Intended for healthcare professionals

General Practice

Nurse management of patients with minor illnesses in general practice: multicentre, randomised controlled trial

BMJ 2000; 320 doi: (Published 15 April 2000) Cite this as: BMJ 2000;320:1038
  1. Chau Shum, general practitioner (c.shum{at},
  2. Ann Humphreys, health visitorb,
  3. David Wheeler, general practitionerc,
  4. Mary-Ann Cochrane, practice nursec,
  5. See Skoda, research assistantd,
  6. Sarah Clement, lecturer in health services researche
  1. a Walderslade Village Surgery, Walderslade ME5 9LD
  2. b Lordswood Health Centre, Chatham ME5 8TJ
  3. c Gallions Reach Medical Centre, London SE28 5BE
  4. d Medway Doctors on Call, Chatham ME4 4TE
  5. e Department of General Practice and Primary Care, Guy's, King's College, and St Thomas's Hospitals School of Medicine, London SE11 6SP
  1. Correspondence to: C Shum
  • Accepted 15 March 2000


Objective: To assess the acceptability and safety of a minor illness service led by practice nurses in general practice.

Design: Multicentre, randomised controlled trial.

Setting: 5 general practices in south east London and Kent representing semi-rural, suburban, and urban settings.

Participants: 1815 patients requesting and offered same day appointments by receptionists.

Intervention: Patients were assigned to treatment by either a specially trained nurse or a general practitioner. Patients seen by a nurse were referred to a general practitioner when appropriate.

Main outcome measures: The general satisfaction of the patients as measured by the consultation satisfaction questionnaire. Other outcome measures included the length of the consultation, number of prescriptions written, rates of referral to general practitioners, patient's reported health status, patient's anticipated behaviour in seeking health care in future, and number of patients who returned to the surgery, visits to accident and emergency, and out of hours calls to doctors.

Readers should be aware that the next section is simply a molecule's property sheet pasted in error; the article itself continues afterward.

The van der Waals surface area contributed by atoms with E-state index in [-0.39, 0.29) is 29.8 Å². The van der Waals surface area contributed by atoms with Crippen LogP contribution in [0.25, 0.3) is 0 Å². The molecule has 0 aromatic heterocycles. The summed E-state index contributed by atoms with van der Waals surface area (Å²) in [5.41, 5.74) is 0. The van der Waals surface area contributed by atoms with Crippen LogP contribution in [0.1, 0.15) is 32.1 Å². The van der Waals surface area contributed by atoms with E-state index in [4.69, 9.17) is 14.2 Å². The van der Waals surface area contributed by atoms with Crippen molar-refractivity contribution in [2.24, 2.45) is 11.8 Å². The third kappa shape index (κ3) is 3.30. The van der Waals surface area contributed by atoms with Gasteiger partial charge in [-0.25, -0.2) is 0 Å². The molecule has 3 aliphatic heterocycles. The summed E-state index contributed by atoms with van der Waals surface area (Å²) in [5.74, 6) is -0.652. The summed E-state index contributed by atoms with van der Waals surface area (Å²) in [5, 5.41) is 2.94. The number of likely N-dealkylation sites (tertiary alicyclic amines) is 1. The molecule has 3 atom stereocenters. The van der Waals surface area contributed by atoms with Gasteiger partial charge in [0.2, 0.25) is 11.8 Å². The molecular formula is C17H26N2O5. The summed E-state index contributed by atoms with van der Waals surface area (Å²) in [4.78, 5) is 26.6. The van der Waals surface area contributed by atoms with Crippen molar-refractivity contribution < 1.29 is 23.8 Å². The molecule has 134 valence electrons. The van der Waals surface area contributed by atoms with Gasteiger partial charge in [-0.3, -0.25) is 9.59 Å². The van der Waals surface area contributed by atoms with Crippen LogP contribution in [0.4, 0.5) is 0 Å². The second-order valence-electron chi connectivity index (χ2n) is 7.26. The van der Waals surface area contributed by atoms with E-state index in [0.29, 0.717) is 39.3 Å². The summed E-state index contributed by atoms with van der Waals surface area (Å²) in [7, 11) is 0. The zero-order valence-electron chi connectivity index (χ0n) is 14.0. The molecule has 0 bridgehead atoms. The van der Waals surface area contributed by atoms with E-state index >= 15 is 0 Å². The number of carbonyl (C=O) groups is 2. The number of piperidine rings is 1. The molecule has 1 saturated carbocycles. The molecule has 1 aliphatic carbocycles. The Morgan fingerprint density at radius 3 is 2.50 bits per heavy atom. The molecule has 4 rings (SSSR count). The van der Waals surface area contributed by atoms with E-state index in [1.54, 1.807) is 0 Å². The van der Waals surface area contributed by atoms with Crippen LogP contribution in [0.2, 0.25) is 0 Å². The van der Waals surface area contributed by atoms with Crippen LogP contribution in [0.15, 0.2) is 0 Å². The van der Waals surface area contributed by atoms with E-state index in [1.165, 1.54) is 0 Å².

Results: Patients were very satisfied with both nurses and doctors, but they were significantly more satisfied with their consultations with nurses (mean (SD) score of satisfaction 78.6(16.0) of 100 points for nurses v 76.4 (17.8) for doctors; 95% confidence interval for difference between means −4.07 to −0.38). Consultations with nurses took about 10 minutes compared with about 8 minutes for consultations with doctors. Nurses and doctors wrote prescriptions for a similar proportion of patients (nurses 481/736 (65.4%) v doctors 518/816 (63.5%)). 577/790 (73%) patients seen by nurses were managed without any input from doctors.

Conclusion: Practice nurses seem to offer an effective service for patients with minor illnesses who request same day appointments.


  • Funding This project was funded by the project grant scheme of the South Thames region of the NHS Executive.

  • Competing interests None declared.

  • Accepted 15 March 2000
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